Tar spot is caused by fungi. Fungal spots resembling tar appear on the leaves. These spots do not affect tree health, rather, this is only a cosmetic problem. The fungal spores within the tar spots can survive winter, and fallen leaves from the previous season can release spores in the spring, which infect emerging leaves the following spring.
Tar spots are only a cosmetic issue, and do not affect tree health.
Rake up fallen leaves to reduce the number of fungal spores, which survive through winter to the next spring.
Given that tar spot only results in a cosmetic change, and does not usually affect tree health, there is currently no program in place to treat tar spot.
Buckthorn is an invasive shrub that is the first to leaf out in the spring and the last to drop its leaves in the fall. It can grow to be two to three metres tall. Smooth dark green leaves are finely toothed and have an opposite arrangement around the stem. Most branches end in a short, sharp thorn. Common buckthorn has flowers with two to six small yellow or green petals, and in the late summer or fall, the shrub produces clusters of black berry-like fruit.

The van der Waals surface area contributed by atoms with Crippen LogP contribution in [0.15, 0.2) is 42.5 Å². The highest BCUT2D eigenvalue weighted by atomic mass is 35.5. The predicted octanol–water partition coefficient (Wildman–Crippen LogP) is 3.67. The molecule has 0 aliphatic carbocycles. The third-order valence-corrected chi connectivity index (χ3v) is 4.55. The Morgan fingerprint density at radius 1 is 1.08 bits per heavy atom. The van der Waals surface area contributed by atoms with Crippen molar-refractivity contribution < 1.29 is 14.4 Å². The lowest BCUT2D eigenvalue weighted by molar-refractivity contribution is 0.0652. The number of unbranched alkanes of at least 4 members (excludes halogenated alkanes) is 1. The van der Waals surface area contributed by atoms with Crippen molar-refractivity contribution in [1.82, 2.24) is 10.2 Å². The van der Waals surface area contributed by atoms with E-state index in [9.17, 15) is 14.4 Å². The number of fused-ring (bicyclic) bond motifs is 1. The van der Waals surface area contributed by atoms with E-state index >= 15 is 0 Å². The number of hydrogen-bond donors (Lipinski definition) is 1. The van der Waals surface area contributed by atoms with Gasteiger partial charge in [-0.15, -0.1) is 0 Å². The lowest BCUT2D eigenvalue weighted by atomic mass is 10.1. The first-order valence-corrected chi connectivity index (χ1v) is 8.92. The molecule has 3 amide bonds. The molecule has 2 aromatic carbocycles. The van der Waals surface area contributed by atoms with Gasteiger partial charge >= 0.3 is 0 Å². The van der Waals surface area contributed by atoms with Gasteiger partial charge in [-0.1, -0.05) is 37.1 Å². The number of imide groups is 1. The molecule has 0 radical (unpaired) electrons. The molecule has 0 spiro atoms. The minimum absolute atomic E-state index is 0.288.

Common buckthorn is not to be confused with native dogwood. For more information, please visit Invasive Species Common Buckthorn website.
Buckthorn produces a large number of seeds that germinate quickly and alter nitrogen levels in the soil, creating better conditions for its own growth. When buckthorn outcompetes native berry-producing plants and shrubs, it replaces native food sources, which are more nutritious, thereby negatively affecting wildlife. Buckthorn dominates the understory and prevents the growth of native wildflowers, shrubs and trees. Early detection and removal of buckthorn is essential for preventing establishment.
On private property, removal of buckthorn with a trunk greater than 15 centimetres in diameter requires a private tree removal permit, but is exempt from fees.
The town removes and treats buckthorn on town property through our Woodland Regeneration Program. The area may be treated to prevent reoccurrence. In 2018, through the Woodland Regeneration Program, over 50 hectares of buckthorn was treated.